Always liked J.K. Simmons back to when he was the shrink on Law and Order. Very steady supporting performer like Chris Cooper. This year's Oscar competition, at least in male lead, should be riveting with two comedic actors - Michael Keaton (Birdman) and Steve Carell (Foxcatcher) - leading the way in dramatic roles.

Wonder if J.K.'s character used this Todd Rundgren song for some inspiration?

Hamid said...

I love JK Simmons and I love Paul Reiser, so this will definitely be a must-watch for me.

Reiser is one of my favourite character actors. His Carter Burke in Aliens is an all time great performance, which is all the more impressive in how starkly it contrasts with his loveable role as Jeffrey in Beverly Hills Cop ("This is not my locker!).

Talking of best films of the year, the AFI have revealed their top films for 2014 and Whiplash is in there.

American Sniper
The Imitation Game
Into The Woods

I've seen three of those (Nightcrawler, The Imitation Game and Interstellar and loved all three). The others haven't been released in the UK yet apart from Boyhood, which didn't appeal to me.

Daniel said...

I hope the Oscar buzz turns out to be true. I'm still thinking about the film, months after I saw it.

And I'm going to ask the off-topic but inevitable question: Ken, what do you think about the Alena Smith controversy? She was removed from the Newsroom writing room because she argued with Aaron Sorkin about a rape storyline and wouldn't back down.

I'm wondering how she'll be treated if she applies to work on other shows. Do you think she'll be considered unprofessional, because she impeded the writing process, or because she posted details about the writers' room on Twitter? (Sorkin says that violated confidentiality.)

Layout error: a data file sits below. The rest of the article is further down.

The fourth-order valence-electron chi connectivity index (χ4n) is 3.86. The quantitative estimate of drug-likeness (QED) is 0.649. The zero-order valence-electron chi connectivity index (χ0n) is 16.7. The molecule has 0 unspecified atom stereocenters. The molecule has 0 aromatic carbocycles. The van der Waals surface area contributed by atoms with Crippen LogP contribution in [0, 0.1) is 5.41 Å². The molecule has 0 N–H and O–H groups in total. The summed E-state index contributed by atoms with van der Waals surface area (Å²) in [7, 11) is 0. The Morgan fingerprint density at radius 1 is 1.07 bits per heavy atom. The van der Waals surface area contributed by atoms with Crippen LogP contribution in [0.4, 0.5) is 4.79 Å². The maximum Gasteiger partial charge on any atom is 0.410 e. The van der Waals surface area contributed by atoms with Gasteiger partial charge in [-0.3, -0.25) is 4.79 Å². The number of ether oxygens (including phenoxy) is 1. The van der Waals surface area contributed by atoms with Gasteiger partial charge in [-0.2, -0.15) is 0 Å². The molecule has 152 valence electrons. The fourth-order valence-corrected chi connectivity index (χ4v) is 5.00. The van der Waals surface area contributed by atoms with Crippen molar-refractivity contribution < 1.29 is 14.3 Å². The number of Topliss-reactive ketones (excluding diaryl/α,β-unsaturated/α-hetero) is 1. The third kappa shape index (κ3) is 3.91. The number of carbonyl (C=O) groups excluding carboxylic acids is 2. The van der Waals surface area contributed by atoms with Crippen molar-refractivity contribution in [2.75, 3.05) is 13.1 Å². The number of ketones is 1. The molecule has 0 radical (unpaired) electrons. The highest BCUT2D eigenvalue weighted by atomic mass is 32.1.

Or do you think she'll be considered heroic, because she stood up for her principles and tried to salvage an episode that many people have now criticized?

Charles H. Bryan said...

Love this line: "If you don't want to relive your youth then at least relive mine."

To anyone who hasn't read Ken's books, do yourself a favor and do so. If you like his columns, you'll love the books. Really. No bullshit. I speak as a satisfied consumer, like one of those people in the personal-injury-lawyer commercials. "Ken Levine made me laugh -- and he got me one million dollars! Thanks, Ken!"

(If someone gets injured shooting one of those commercials, who takes the case?)

Scooter Schechtman said...

I always kind of liked the Farmers commercials, more than Flo, The Lizard, or "Six callers ahead of us, Jimmy!"

Michael said...

Friday question: Is there significant money in first-look deals such as this one: http://deadline.com/2014/12/olivia-munn-inks-first-look-deal-with-cbs-studios-1201317180/

I assume these deals with actors and actresses are mostly vanity-deals as compared to ones that CBS expects to see a return on their investment, so wondering how much money they would spend on it.